mends that artists regard the hand as an outgrowth of the gestural shape of the arm. He suggests first drawing the mit- ten-shaped envelope of the hand, looking at the fingers as a unit, and then notic- ing how they taper and overlap. “Fingers don’t look like sausages neatly lined up on a meat counter,” Ryder remarks. The second step in Ryder’s figure-draw- ing method is contour, which is the

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    Thought Form (detail) 1999, graphite, 18 x 24.

    private collection.

    Learn how to draw peopLe

  • refined outline of the figure. He notes, “The contour of the body is extremely subtle, difficult to describe accurately, and quite fascinatingly beautiful. When the contour is sensitively handled, it can stand alone, like a violin solo.” Contour consists of convex curves that delin- eate the horizon of the model’s body. Ryder works along the block-in section by section, imposing the curves on the straight-line segments, though not nec- essarily on a one-to-one basis. The artist routinely corrects the contour, erasing and redrawing small (and sometimes not so small) sections. Ryder refers to the final stage as “inside drawing,” by which he “sculpts” the

    form of the body within the contour through gradations of tone. These gra- dations of tone, or tonal progressions, represent the f low of light and shadow across the figure. The most challeng- ing aspect, says Ryder, is learning to see light and form. “Given that we process visual experiences every moment of our waking lives, it seems we should be en- tirely familiar with the nature and be- havior of light. Strangely,” he remarks, “when it comes to drawing its effects, students discover that the action of light is almost entirely unknown territory.” Therefore, inside drawing is developed in tandem with the understanding of the actions of light.

    Ryder divides the technical aspect of drawing light and shadow into two basic skills: applying graphite to the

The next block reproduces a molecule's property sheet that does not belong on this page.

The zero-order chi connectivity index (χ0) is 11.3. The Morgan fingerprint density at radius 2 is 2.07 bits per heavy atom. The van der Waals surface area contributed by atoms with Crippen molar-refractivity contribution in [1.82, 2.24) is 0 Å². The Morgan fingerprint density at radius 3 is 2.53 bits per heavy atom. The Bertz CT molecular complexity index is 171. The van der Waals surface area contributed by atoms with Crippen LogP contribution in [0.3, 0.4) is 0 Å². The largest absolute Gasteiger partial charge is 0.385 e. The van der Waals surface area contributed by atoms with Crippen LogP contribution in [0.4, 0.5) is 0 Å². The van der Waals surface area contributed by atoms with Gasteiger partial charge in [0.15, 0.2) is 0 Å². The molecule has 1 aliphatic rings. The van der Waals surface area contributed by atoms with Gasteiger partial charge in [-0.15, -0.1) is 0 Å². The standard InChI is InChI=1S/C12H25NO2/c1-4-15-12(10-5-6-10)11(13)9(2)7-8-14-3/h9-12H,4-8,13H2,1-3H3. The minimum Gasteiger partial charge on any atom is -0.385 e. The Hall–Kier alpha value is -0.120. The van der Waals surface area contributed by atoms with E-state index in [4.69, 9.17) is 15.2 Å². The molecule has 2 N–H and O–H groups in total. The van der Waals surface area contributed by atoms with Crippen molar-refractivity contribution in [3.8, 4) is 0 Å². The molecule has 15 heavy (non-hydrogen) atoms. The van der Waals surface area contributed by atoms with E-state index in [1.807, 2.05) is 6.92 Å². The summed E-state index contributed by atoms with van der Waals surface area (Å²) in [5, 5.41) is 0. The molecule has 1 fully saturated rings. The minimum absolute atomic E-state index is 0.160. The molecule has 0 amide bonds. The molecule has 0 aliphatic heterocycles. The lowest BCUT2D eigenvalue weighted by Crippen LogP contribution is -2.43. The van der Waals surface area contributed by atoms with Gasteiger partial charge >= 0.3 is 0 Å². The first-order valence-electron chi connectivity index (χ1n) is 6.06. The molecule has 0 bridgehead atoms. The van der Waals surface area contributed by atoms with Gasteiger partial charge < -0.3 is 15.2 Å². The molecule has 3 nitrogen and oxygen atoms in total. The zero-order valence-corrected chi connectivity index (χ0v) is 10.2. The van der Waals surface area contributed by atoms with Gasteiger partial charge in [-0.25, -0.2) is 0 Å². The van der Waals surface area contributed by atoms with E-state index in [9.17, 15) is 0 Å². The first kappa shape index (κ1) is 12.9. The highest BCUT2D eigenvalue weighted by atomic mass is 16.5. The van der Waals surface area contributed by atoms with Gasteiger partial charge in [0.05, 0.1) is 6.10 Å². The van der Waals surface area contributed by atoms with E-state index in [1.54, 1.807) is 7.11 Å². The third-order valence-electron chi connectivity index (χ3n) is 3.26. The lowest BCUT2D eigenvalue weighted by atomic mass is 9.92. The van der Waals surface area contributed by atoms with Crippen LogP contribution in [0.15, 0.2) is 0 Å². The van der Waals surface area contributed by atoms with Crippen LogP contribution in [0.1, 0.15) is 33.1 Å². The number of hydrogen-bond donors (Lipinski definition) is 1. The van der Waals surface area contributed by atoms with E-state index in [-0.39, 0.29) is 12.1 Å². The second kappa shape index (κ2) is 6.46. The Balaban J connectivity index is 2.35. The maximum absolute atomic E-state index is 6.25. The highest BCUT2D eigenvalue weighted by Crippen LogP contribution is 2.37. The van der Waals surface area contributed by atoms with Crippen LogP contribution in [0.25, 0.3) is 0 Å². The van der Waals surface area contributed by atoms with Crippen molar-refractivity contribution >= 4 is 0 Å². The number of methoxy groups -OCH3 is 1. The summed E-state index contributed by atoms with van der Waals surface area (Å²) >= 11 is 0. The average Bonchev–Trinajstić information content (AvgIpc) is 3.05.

surface of the paper in a controlled manner and developing washes of shad- ing in a logical sequence. The control is in the deliberate work of hatching and crosshatching. “Hatching is a rhythmic activity,” he says. “The pencil moves like a sewing-machine needle. The trick is to get the lines evenly spaced, gradually increasing or decreasing in length, and in the right value range and progres- sion. Crosshatching is hatching on top of hatching, with the layers of hatching crossing at an angle. There’s no limit to the number of layers of crosshatching that can be applied in a

    7 www.artistdaily.com

    Aurora 1998, graphite

    and pastel on gray paper, 19 x 25.

    private collection.

    Contour Inside Drawing

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    anthony ryder studied at the art students league of New york, the New york academy of art, both in New york city, and with ted seth Jacobs. he has distilled his drawing techniques in his book the Artist’s Complete Guide to Figure Drawing (watson-Guptill publications, New york, New york). the artist lives in santa Fe. For more information, visit his website: www.tonyryder.com.

    drawing. To mist a drawing with value, crosshatching can be done very softly, as if you were applying washes of value with a brush rather than individual lines with a pencil.”

    The second skill, shading in a logi- cal sequence, is not so much manual as it is procedural. After creating a finely tuned contour drawing an artist may be eager to start shading. But Ryder tem- pers zeal with an understanding of and respect for the order of the form. “The body on the inside is subtly structured, simultaneously orderly and complex. So it should be in our drawings. But,” he

    says, “ordering the form on the inside must be done without lines. There are no lines in nature.”

    Ryder locates landmarks on the inside with nearly invisible micropatches of shading, organizing them into pathways of form that collectively create a network. These networks guide Ryder through the development of the tonal progressions. For example, in Scott’s Back the land- marks created by muscle and bone catch light and cast shadow to create links within the contour. The artist used shad- ows, cast-shadow edges, and downturns in the light to organize the model’s back.

    Ryder realizes that learning to draw is not an easy process. “I always feel like apologizing to my students for breaking the news that drawing the figure in this way is really a lifelong work of devotion,” he says. “The most important thing is consistent effort. It is also crucial that students learn to pace themselves, to work at a reasonable tempo. Insofar as possible, they should try not to judge themselves too harshly. Progress comes imperceptibly.” n

    Phases of Dane

    Crescent 1998, graphite

    and pastel on gray paper, 25 x 19. courtesy